43. What is the next step in preparing the pocket? Ans. After drawing the threads for the hemstitching, turn the edge of the piece of crash down 1/4 in. and baste them with No. 40 cotton and No. 8 needle.
44. What is the second step in preparing the hem? Ans. The second step in preparing the hem is to fold it down and baste it so that the edge of the fold already made lies evenly along the upper edge of the space left by the drawn threads.
45. How is the hemstitching done? Ans. To begin the hemstitching, make a tied knot in the thread and take two or three running stitches on the under side of the fold, then bring the needle to the lower side at the left-hand edge. Now, holding the work over the first finger of the left hand, the hem toward the person, hold the left thumb over the thread and put the needle down between the fourth and fifth threads, take up the four threads to the left, bring the needle up, and pull the loop thus made close to the edge of the hem. Holding the thread firmly under the left thumb, take an edging stitch over the edge of the hem close to the right of the four threads just taken up. Then take up four more threads and repeat. Always work on the side on which the hem is turned, and from left to right (Fig. 60, A, B).
46. How is the thread joined in hemstitching? Ans. Tie a knot in the fresh thread. Draw the needle through the upper fold of the hem, two stitches back, working over these stitches, and proceed as before.
47. What number needle and what number thread are used in hemstitching the pocket? Ans. In hemstitching the pocket, No. 60 cotton and No. 9 needle are used.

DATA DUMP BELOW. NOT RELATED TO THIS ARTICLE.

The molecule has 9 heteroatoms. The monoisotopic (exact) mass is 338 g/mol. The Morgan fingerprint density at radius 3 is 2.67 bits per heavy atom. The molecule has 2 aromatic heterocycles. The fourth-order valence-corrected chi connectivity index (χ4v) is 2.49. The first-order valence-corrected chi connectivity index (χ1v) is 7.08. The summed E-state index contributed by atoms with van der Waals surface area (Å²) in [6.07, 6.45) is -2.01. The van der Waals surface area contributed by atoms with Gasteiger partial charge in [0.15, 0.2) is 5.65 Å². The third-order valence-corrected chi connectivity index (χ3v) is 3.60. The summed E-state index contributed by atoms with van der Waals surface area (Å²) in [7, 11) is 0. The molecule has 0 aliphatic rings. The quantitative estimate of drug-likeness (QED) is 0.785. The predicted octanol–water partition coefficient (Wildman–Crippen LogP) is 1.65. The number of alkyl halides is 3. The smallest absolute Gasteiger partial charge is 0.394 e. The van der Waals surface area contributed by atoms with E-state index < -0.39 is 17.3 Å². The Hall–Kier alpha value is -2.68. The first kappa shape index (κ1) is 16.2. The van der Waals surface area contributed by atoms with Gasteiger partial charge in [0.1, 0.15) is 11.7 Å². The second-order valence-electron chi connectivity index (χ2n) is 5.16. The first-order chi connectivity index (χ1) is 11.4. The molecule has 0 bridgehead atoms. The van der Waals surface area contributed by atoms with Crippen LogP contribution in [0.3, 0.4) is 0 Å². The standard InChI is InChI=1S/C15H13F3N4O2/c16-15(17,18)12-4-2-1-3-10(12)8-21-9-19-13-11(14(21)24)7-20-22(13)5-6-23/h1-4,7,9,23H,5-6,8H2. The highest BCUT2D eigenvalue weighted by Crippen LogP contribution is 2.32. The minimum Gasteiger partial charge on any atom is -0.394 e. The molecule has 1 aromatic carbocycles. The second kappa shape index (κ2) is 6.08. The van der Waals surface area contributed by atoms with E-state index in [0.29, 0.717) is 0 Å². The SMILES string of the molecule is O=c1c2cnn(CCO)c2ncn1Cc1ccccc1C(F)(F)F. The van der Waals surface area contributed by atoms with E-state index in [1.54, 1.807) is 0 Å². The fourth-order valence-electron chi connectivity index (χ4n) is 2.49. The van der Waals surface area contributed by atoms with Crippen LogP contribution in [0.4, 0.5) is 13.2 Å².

48. How should the ends of the hem be finished? Ans. The ends of the hem should be oversewed; it is better to do this before the hemstitching, as it sometimes prevents unequal stretching.
49. What number cotton and what number needle are used for the buttonhole on the pocket? Ans. For this buttonhole, No. 70 cotton and No. 10 needle are used for overcasting, and No. 9 needle and No. 40 cotton in making the buttonhole stitch.
Fig. 60, A. - Hemstitching.
50. How are the letters made on the pocket? Ans. To begin the marking stitch, the needle is brought through to the upper side at the place for beginning the letter, the end of the thread being held on the under side until secured by the first stitch. The stitch is made by putting the needle through to the lower side two threads to the right and two threads upward (in marking on canvas or coarse crash) and bringing it up two threads below, perpendicularly. This makes the under half of the stitch. Next, the needle is put through to the lower side two threads upward and two threads to the left, bringing the thread diagonally across the lower half of the stitch and completing it. The pupil can see, from the letter she is copying, where the needle should be brought up to begin the next stitch, which is made in the same way. After finishing the first initial, four threads are left and a period made with a single cross-stitch. Leave four threads and begin the next initial, and so on.